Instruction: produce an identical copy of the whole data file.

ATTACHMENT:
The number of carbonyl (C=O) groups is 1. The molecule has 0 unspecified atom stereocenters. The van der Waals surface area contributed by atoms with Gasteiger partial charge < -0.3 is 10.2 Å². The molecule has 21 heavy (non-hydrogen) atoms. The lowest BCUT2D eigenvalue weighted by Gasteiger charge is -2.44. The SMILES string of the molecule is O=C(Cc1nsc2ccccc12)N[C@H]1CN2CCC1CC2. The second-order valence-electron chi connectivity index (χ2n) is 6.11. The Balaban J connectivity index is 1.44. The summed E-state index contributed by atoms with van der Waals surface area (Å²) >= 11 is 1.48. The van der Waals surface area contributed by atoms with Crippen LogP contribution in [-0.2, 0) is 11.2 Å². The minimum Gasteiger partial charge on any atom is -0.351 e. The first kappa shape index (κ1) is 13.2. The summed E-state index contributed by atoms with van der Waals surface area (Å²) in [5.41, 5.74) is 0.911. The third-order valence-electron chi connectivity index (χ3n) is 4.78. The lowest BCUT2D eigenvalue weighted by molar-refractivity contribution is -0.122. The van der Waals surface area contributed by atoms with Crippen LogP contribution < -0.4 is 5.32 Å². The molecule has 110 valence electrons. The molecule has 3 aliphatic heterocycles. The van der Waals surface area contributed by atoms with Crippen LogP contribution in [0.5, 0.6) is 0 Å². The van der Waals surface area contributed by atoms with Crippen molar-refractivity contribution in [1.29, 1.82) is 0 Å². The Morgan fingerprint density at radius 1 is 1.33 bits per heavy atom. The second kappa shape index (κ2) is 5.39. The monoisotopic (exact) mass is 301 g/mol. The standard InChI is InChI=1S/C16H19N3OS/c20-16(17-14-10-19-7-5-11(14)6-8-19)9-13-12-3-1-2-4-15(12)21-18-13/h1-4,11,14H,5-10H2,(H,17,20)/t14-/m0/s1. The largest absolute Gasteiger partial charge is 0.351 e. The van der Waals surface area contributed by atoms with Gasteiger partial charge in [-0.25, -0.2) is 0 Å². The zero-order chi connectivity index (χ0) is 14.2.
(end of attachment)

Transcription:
The number of carbonyl (C=O) groups is 1. The molecule has 0 unspecified atom stereocenters. The van der Waals surface area contributed by atoms with Gasteiger partial charge < -0.3 is 10.2 Å². The molecule has 21 heavy (non-hydrogen) atoms. The lowest BCUT2D eigenvalue weighted by Gasteiger charge is -2.44. The SMILES string of the molecule is O=C(Cc1nsc2ccccc12)N[C@H]1CN2CCC1CC2. The second-order valence-electron chi connectivity index (χ2n) is 6.11. The Balaban J connectivity index is 1.44. The summed E-state index contributed by atoms with van der Waals surface area (Å²) >= 11 is 1.48. The van der Waals surface area contributed by atoms with Crippen LogP contribution in [-0.2, 0) is 11.2 Å². The minimum Gasteiger partial charge on any atom is -0.351 e. The first kappa shape index (κ1) is 13.2. The summed E-state index contributed by atoms with van der Waals surface area (Å²) in [5.41, 5.74) is 0.911. The third-order valence-electron chi connectivity index (χ3n) is 4.78. The lowest BCUT2D eigenvalue weighted by molar-refractivity contribution is -0.122. The van der Waals surface area contributed by atoms with Crippen LogP contribution < -0.4 is 5.32 Å². The molecule has 110 valence electrons. The molecule has 3 aliphatic heterocycles. The van der Waals surface area contributed by atoms with Crippen LogP contribution in [0.5, 0.6) is 0 Å². The van der Waals surface area contributed by atoms with Crippen molar-refractivity contribution in [1.29, 1.82) is 0 Å². The Morgan fingerprint density at radius 1 is 1.33 bits per heavy atom. The second kappa shape index (κ2) is 5.39. The monoisotopic (exact) mass is 301 g/mol. The standard InChI is InChI=1S/C16H19N3OS/c20-16(17-14-10-19-7-5-11(14)6-8-19)9-13-12-3-1-2-4-15(12)21-18-13/h1-4,11,14H,5-10H2,(H,17,20)/t14-/m0/s1. The largest absolute Gasteiger partial charge is 0.351 e. The van der Waals surface area contributed by atoms with Gasteiger partial charge in [-0.25, -0.2) is 0 Å². The zero-order chi connectivity index (χ0) is 14.2.